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5 Things ALEs Need to Know About Information Reporting in 2018

Forms 1095-C Due to Full-Time Employees by March 2, 2018 Under the Affordable Care Act, applicable large employers (ALEs)—generally those with at least 50 full-time employees, including full-time equivalent employees, in the preceding calendar year—must report certain information to their full-time employees and the Internal Revenue Service (IRS) about the health care coverage they have offered (if any). With deadlines for 2017 reporting just a few months away, ALEs should begin thinking about these five information reporting facts: ALEs are required to furnish Form 1095-C to each of its full-time employees by March 2, 2018 (new extended deadline). ALEs must file Forms 1095-C, accompanied...

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IRS Increases Limits for HSA, FSA, HDHP

The IRS recently announced cost-of-living adjustments to the annual dollar limits for various welfare and retirement plan limits for 2018. Although some of the limits will remain the same, many of the limits will increase for 2018. The annual limits for the following commonly offered employee benefits will increase for 2018: High deductible health plans (HDHPs) and health savings accounts (HSAs); Health flexible spending accounts (FSAs); Transportation fringe benefit plans; and 401(k) plans Employers should update their benefit plan designs for the new limits and also make sure that their plan administration will be consistent with the new limits in 2018. Employers may also want to...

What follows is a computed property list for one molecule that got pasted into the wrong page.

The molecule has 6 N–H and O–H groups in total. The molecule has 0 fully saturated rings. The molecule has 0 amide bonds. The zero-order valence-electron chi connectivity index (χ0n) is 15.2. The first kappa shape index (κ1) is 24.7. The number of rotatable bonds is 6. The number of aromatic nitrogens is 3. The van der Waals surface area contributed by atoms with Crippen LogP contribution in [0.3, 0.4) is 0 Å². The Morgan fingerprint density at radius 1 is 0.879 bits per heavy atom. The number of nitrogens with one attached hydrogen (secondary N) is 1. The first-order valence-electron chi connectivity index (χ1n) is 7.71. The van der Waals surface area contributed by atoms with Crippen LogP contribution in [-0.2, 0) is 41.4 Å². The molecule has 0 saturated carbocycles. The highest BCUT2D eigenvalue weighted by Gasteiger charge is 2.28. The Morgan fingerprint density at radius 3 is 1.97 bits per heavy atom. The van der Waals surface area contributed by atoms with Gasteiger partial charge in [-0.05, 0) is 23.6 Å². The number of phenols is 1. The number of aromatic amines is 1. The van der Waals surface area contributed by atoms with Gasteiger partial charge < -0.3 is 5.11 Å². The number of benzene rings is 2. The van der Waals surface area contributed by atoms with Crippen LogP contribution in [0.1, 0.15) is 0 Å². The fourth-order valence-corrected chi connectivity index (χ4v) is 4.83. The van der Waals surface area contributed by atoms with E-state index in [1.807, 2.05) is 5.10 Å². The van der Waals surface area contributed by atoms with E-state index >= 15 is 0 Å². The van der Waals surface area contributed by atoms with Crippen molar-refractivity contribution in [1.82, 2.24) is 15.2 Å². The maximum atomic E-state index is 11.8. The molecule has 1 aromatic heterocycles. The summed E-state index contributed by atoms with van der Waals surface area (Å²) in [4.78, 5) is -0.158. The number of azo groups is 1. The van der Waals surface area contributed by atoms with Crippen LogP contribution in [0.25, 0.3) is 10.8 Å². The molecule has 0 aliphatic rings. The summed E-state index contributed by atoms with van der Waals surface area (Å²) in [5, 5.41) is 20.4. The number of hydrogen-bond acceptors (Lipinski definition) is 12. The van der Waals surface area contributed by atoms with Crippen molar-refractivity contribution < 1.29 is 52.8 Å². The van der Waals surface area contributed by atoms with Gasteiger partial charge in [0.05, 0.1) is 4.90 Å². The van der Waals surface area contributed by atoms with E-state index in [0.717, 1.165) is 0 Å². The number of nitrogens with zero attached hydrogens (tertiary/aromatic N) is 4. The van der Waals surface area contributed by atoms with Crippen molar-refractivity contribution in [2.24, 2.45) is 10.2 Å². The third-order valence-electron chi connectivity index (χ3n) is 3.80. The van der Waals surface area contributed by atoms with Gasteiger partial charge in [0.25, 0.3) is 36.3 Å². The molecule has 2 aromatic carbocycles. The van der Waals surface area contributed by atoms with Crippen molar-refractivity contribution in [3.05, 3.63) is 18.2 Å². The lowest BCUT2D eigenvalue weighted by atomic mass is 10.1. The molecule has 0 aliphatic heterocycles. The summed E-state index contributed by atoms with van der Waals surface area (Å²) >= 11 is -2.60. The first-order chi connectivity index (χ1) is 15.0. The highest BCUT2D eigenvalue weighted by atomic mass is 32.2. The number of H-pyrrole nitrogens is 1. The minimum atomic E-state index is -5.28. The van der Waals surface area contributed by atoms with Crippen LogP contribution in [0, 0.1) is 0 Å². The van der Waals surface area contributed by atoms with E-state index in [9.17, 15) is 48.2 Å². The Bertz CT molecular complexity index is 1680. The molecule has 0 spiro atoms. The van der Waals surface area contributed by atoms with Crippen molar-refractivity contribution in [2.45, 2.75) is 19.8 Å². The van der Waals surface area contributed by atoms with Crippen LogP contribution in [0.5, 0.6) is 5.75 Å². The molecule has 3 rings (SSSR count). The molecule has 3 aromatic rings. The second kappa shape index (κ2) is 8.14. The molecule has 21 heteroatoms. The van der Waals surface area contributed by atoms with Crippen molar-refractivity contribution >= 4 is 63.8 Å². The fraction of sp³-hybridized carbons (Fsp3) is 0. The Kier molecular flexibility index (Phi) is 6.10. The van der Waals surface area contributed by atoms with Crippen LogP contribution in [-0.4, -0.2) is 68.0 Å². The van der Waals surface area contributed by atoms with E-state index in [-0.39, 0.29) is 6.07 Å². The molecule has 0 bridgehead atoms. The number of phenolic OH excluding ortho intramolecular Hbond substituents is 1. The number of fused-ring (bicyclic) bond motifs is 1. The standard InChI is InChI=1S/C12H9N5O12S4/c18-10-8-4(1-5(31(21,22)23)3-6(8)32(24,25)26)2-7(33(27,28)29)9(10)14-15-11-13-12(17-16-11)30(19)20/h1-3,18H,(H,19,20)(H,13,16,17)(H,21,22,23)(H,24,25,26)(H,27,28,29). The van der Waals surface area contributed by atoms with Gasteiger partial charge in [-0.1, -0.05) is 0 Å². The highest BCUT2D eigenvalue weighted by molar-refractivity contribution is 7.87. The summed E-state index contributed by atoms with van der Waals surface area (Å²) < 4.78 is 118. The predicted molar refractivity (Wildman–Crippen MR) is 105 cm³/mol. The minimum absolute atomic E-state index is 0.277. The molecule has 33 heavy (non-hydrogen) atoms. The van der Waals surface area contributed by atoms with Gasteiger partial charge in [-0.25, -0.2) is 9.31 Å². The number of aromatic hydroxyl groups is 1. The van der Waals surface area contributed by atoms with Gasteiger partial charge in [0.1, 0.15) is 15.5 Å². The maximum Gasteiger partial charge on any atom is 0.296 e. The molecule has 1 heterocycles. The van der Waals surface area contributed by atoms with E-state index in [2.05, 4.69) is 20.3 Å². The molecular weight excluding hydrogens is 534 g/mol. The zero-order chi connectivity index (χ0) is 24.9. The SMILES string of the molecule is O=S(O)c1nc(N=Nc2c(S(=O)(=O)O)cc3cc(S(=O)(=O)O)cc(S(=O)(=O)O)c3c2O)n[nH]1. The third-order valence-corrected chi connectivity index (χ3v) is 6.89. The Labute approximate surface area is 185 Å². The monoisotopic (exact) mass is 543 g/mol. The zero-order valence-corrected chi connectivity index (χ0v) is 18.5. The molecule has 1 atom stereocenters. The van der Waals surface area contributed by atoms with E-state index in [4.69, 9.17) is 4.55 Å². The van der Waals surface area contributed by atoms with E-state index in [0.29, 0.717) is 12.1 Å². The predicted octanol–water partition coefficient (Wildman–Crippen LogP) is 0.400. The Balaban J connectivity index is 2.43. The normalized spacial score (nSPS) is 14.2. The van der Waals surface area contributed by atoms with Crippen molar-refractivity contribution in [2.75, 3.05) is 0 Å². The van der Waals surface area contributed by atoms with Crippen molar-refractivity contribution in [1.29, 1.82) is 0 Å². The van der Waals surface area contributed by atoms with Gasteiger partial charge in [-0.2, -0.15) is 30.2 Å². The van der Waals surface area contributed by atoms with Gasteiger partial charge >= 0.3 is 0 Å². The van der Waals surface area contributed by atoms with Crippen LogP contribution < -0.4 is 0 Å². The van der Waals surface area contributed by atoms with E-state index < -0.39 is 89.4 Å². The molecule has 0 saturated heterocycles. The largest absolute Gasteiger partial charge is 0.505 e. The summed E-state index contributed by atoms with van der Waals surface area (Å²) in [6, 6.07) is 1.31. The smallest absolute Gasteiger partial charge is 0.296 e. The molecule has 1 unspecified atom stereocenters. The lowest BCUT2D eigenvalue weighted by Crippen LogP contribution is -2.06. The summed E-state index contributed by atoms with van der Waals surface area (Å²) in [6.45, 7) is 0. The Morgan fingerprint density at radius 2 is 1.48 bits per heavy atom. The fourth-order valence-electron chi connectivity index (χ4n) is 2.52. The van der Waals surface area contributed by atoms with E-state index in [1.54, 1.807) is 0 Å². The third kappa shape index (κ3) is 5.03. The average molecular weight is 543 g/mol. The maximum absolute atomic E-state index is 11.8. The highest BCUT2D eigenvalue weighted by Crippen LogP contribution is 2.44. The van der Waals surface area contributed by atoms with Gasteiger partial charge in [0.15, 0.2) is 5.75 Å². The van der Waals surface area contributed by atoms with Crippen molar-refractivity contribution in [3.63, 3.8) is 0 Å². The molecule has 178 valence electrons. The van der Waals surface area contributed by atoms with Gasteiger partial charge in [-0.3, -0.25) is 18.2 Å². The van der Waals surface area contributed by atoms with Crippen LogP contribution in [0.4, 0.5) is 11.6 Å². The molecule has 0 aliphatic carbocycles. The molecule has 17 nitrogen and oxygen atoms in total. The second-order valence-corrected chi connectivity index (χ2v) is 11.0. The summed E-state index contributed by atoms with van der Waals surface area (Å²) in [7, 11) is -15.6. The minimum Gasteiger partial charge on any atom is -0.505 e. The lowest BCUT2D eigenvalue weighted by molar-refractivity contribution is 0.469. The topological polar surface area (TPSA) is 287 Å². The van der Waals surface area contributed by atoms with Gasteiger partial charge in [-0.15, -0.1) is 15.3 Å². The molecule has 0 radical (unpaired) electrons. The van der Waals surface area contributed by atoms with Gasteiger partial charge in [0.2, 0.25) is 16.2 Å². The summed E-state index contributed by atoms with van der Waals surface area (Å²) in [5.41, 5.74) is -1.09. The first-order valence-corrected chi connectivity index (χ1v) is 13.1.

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401(k) Contribution Limit Increases to $18,500

The IRS has announced cost-of-living adjustments affecting dollar limitations for pension plans and other retirement-related items for tax year 2018. Highlights include: The elective deferral (contribution) limit for employees who participate in 401(k), 403(b), and most 457 plans is increased from $18,000 to $18,500. The catch-up contribution limit for those aged 50 and over remains unchanged at $6,000. The limit on annual contributions to an individual retirement arrangement (IRA) remains unchanged at $5,500. The deduction for taxpayers making contributions to a traditional IRA is phased out for singles and heads of household who are covered by a workplace retirement plan and have adjusted gross...